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Delving Deeper

Brotherton JM, Bloem PN, Population based HPV vaccination programs are safe and effective: 2017 update and the impetus for achieving better global coverage Best Practice & Research Clinical Obstetrics & Gynaecology (2017) [see source]

This chapter in a forthcoming book provides the most up-to-date overview of HPV vaccination programs around the world, including data on HPV vaccination coverage for 82 countries. It contains lots of medical terms, but the takeaways are clear:

  • HPV causes cervical cancer (as well as some other less common cancers)

  • The first HPV vaccine was registered in 2006, preventing 2 strains of HPV (16 and 18), which account for over 70% of cervical cancers;

  • Since then, two more vaccines have been released, one covering 4 strains (16, 18, 6 and 11) and more recently one covering 9 strains.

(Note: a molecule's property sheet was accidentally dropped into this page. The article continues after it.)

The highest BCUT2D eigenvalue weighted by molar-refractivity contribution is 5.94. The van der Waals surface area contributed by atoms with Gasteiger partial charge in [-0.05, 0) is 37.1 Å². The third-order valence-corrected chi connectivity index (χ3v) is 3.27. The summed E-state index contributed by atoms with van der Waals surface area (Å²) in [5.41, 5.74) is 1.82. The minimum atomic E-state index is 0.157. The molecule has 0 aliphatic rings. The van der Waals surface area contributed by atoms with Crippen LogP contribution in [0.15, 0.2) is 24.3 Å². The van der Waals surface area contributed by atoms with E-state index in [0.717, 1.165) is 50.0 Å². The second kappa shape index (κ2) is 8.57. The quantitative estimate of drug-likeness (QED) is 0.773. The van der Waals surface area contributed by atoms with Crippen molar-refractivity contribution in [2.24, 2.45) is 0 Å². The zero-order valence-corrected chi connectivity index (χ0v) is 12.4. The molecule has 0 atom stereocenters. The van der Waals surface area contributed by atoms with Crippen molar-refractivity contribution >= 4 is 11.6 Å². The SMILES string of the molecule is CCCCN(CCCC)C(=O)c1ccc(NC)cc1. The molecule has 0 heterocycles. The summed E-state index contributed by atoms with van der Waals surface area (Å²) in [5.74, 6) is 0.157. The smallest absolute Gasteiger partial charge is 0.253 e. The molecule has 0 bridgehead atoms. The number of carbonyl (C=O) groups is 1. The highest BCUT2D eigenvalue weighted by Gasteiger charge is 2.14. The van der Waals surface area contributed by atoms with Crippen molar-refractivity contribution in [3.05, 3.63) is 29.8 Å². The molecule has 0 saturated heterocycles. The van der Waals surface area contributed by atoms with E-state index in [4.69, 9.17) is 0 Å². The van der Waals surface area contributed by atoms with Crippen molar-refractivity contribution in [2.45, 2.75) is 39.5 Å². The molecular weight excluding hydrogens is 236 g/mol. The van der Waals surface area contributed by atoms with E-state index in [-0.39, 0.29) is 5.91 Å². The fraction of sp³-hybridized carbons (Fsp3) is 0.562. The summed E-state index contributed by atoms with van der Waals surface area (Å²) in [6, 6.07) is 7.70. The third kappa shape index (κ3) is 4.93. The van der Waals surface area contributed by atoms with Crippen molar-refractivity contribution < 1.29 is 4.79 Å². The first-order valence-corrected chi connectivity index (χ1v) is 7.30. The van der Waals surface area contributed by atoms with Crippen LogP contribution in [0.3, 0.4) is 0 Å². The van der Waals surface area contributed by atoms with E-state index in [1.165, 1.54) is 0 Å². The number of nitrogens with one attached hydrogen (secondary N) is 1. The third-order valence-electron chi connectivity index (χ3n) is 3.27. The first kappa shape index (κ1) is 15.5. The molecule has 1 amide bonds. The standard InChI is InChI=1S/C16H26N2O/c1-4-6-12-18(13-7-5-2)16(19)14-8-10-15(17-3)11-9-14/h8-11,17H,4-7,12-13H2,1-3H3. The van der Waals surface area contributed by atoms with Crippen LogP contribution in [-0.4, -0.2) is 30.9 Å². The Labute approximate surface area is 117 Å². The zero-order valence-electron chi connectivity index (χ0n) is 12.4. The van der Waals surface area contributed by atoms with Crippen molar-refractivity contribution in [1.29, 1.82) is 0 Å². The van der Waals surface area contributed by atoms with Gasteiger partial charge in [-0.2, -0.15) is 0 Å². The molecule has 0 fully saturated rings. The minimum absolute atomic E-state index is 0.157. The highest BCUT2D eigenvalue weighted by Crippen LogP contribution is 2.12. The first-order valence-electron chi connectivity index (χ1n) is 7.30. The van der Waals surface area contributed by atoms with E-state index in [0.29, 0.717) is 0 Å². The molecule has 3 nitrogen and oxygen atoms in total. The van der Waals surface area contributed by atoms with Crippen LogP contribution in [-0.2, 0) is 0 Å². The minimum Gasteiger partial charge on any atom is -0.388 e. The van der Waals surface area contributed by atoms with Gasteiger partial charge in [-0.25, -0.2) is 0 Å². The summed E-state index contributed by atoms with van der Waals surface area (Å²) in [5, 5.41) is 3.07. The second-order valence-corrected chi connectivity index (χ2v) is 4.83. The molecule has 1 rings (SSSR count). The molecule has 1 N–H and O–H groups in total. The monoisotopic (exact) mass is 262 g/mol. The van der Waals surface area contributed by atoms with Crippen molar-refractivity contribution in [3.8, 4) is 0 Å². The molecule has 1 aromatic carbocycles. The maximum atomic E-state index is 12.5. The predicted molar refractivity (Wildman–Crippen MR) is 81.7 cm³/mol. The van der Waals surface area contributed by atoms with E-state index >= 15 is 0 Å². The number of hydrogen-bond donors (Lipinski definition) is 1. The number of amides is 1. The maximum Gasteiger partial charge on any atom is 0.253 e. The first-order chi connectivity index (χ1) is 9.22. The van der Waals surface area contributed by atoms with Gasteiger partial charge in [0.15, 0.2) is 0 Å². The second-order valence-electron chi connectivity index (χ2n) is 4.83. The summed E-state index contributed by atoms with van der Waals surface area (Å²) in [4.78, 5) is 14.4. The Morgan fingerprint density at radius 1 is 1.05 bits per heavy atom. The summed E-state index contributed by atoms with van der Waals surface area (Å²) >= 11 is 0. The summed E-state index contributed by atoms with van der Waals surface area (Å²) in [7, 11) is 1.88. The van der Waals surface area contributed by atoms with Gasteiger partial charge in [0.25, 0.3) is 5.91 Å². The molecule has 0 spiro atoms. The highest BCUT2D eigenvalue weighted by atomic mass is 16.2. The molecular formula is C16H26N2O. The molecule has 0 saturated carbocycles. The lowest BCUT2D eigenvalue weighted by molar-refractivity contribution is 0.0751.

• The vaccine is safe. Over 270 million doses have been given in the past 11 years. The vaccine has been studied intensively. The Global Advisory Committee on Vaccine Safety has regularly reviewed global data about HPV vaccine safety and seven times has publicly declared that the vaccines are safe, most recently in June 2017.

  • The vaccine seems to last – so far there is no evidence that boosters are needed.

  • The vaccine works better than expected. There seems to be some “cross-protection” from the 2 strain HPV vaccine, which means that it offers some protection against some of the other strains as well.

  • Evidence is coming in from numerous countries of how vaccination has led to sharp falls in the percentage of young people with the HPV strains which cause cervical cancer. This graph shows how the incidence of HPV infection among 20-year old Scottish women fell by 80-90% between 2008 and 2015 as a result of the vaccine.

Percentage of 20-year old women diagnosed with CIN 2/CIN 3+ by birth cohort year

Cervical cancer in Scotland
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